Have you heard of “leaky gut”?

When someone has Crohn’s or Ulcerative Colitis it’s almost certain that they have a “leaky gut” (which is also known as “intestinal permeability”).

The gut helps to absorb nutrients from the foods we eat, as well as acting as a barrier against things such as bacteria and toxins.

When a gut is ‘leaky’, undigested food particles and thing such as parasites, bacteria, fungi and toxic wastes (that would normally be eliminated), are allowed to pass through the intestinal barrier into the blood stream.  These will then be recognised by the body as an invader and the immune system will attack it.

It is this process that leads to a large number of symptoms and ultimately increases inflammation in the body.

Why does a gut become leaky?

A leaky gut will normally occur due to inflammation (which is obviously normally present in someone with inflammatory bowel disease).  It can be caused by a huge number of factors including:

– medication

– alcohol

– chronic stress (physical or mental)

– non-steroidal anti-inflammatory drugs

– infections

– food intolerances / allergies

– toxins

The inflammation caused by these factors puts pressure on the gut wall, damages it and makes it permeable (i.e. “leaky”).

What are the effects of a leaky gut?

The immune system response to leaky gut can affect various tissues in the body and cause inflammation in that area, resulting in a large number of symptoms.

If that inflammatory reaction occurs within the gut the result may be (depending on numerous other factors, including genetics) Crohn’s or Ulcerative Colitis.

If someone suffers from joint pain or rheumatoid arthritis (which is certainly very common in those who also suffer from Crohn’s and Colitis), then this can mean that the leaky gut has also led to inflammation in the joints.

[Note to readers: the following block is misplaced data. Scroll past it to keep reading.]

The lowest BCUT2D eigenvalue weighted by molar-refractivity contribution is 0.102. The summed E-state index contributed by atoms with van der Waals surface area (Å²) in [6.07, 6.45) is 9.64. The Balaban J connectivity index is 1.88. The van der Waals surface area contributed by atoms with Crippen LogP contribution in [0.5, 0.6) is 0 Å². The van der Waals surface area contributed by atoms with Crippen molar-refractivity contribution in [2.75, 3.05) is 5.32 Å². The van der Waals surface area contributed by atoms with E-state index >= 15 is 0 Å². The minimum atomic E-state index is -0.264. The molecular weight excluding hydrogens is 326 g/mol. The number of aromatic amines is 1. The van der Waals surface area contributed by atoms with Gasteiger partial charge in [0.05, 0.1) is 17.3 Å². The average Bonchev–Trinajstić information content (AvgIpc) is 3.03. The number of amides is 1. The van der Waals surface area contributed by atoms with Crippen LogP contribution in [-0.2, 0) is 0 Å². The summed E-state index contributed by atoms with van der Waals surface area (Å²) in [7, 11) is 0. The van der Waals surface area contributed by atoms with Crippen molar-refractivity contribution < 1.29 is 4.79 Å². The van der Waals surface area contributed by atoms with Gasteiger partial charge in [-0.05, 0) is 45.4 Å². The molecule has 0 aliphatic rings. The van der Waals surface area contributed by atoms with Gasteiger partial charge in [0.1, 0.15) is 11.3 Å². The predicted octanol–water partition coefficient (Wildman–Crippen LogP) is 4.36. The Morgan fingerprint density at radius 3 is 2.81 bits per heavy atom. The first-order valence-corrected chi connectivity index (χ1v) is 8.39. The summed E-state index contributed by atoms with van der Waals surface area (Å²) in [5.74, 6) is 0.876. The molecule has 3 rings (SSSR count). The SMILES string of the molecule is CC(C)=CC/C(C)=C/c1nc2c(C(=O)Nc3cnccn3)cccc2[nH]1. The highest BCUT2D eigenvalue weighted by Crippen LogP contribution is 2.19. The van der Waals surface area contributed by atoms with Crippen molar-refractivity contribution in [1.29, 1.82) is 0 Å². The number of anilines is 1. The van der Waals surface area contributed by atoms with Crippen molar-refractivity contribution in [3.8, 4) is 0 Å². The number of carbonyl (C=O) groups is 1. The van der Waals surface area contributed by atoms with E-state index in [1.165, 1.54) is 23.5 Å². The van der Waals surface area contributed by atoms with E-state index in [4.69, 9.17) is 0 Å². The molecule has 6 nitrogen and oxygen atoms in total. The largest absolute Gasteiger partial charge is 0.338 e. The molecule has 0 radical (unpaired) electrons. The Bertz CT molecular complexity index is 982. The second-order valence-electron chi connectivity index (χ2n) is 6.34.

Problems with the skin and even mood / emotions / anxiety can all also have their roots in a leaky gut.

In reality, the reaction can take in numerous areas of the body and, therefore, result in a range of symptoms (which is one reason why we often say that all disease starts in the gut).

Additionally, a leaky gut will bring a number of other problems…

  • It will vastly increase the number of foods to which someone is sensitive or intolerant towards
  • It will put a lot of burden on the liver, as it tries to detoxify the antigens that are making their way into the blood stream.
  • Studies have shown that when a pregnant woman has a leaky gut, then the healthy development of her offspring could be compromised.

How to know if someone has “leaky gut”?

As mentioned previously, it is fairly certain (though not 100% ) that if someone has IBD and isn’t in complete, medication-free remission, then their gut is very likely ‘leaky’.  However, there are tests that allow you to be certain…

One good test has the patient drink a sugary solution that contains molecules called Lactulose and Mannitol.  The test measures the ability of these sugar molecules to pass through the intestinal lining.  A few hours later a urine sample is provided and the lab can test for the levels of lactulose and mannitol found in the urine.